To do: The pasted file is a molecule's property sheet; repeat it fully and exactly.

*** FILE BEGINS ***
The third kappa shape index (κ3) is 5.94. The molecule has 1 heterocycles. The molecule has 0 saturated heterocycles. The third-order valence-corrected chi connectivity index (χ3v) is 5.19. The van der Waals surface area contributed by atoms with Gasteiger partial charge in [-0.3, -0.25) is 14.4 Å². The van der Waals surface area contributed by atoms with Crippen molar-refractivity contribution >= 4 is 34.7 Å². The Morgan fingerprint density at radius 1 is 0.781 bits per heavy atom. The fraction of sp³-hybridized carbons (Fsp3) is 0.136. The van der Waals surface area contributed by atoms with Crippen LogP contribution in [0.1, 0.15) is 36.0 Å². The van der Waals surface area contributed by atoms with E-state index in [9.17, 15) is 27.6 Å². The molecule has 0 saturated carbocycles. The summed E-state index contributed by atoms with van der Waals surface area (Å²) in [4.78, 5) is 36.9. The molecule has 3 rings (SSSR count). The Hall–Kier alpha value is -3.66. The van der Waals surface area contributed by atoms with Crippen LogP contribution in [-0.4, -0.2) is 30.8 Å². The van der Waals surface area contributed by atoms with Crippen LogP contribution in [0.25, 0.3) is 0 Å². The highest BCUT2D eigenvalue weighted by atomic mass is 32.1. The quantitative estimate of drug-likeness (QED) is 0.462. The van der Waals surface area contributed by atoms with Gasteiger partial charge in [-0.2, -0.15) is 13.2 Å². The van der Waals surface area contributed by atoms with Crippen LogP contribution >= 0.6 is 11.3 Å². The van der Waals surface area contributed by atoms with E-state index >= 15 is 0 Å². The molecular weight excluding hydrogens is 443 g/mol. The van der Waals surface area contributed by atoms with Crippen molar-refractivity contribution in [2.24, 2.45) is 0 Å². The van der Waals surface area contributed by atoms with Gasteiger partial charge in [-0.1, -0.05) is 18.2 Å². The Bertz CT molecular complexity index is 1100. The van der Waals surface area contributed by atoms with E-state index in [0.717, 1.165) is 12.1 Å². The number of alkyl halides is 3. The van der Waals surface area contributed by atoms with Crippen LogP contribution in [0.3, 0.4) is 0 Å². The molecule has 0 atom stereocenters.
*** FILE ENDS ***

The third kappa shape index (κ3) is 5.94. The molecule has 1 heterocycles. The molecule has 0 saturated heterocycles. The third-order valence-corrected chi connectivity index (χ3v) is 5.19. The van der Waals surface area contributed by atoms with Gasteiger partial charge in [-0.3, -0.25) is 14.4 Å². The van der Waals surface area contributed by atoms with Crippen molar-refractivity contribution >= 4 is 34.7 Å². The Morgan fingerprint density at radius 1 is 0.781 bits per heavy atom. The fraction of sp³-hybridized carbons (Fsp3) is 0.136. The van der Waals surface area contributed by atoms with Crippen LogP contribution in [0.1, 0.15) is 36.0 Å². The van der Waals surface area contributed by atoms with E-state index in [9.17, 15) is 27.6 Å². The molecule has 0 saturated carbocycles. The summed E-state index contributed by atoms with van der Waals surface area (Å²) in [4.78, 5) is 36.9. The molecule has 3 rings (SSSR count). The Hall–Kier alpha value is -3.66. The van der Waals surface area contributed by atoms with Crippen LogP contribution in [-0.4, -0.2) is 30.8 Å². The van der Waals surface area contributed by atoms with Crippen LogP contribution in [0.25, 0.3) is 0 Å². The highest BCUT2D eigenvalue weighted by atomic mass is 32.1. The quantitative estimate of drug-likeness (QED) is 0.462. The van der Waals surface area contributed by atoms with Gasteiger partial charge in [-0.2, -0.15) is 13.2 Å². The van der Waals surface area contributed by atoms with Crippen LogP contribution >= 0.6 is 11.3 Å². The van der Waals surface area contributed by atoms with E-state index >= 15 is 0 Å². The molecular weight excluding hydrogens is 443 g/mol. The van der Waals surface area contributed by atoms with Crippen molar-refractivity contribution in [2.24, 2.45) is 0 Å². The van der Waals surface area contributed by atoms with Gasteiger partial charge in [-0.1, -0.05) is 18.2 Å². The Bertz CT molecular complexity index is 1100. The van der Waals surface area contributed by atoms with E-state index in [0.717, 1.165) is 12.1 Å². The number of alkyl halides is 3. The van der Waals surface area contributed by atoms with Crippen LogP contribution in [0.3, 0.4) is 0 Å². The molecule has 0 atom stereocenters.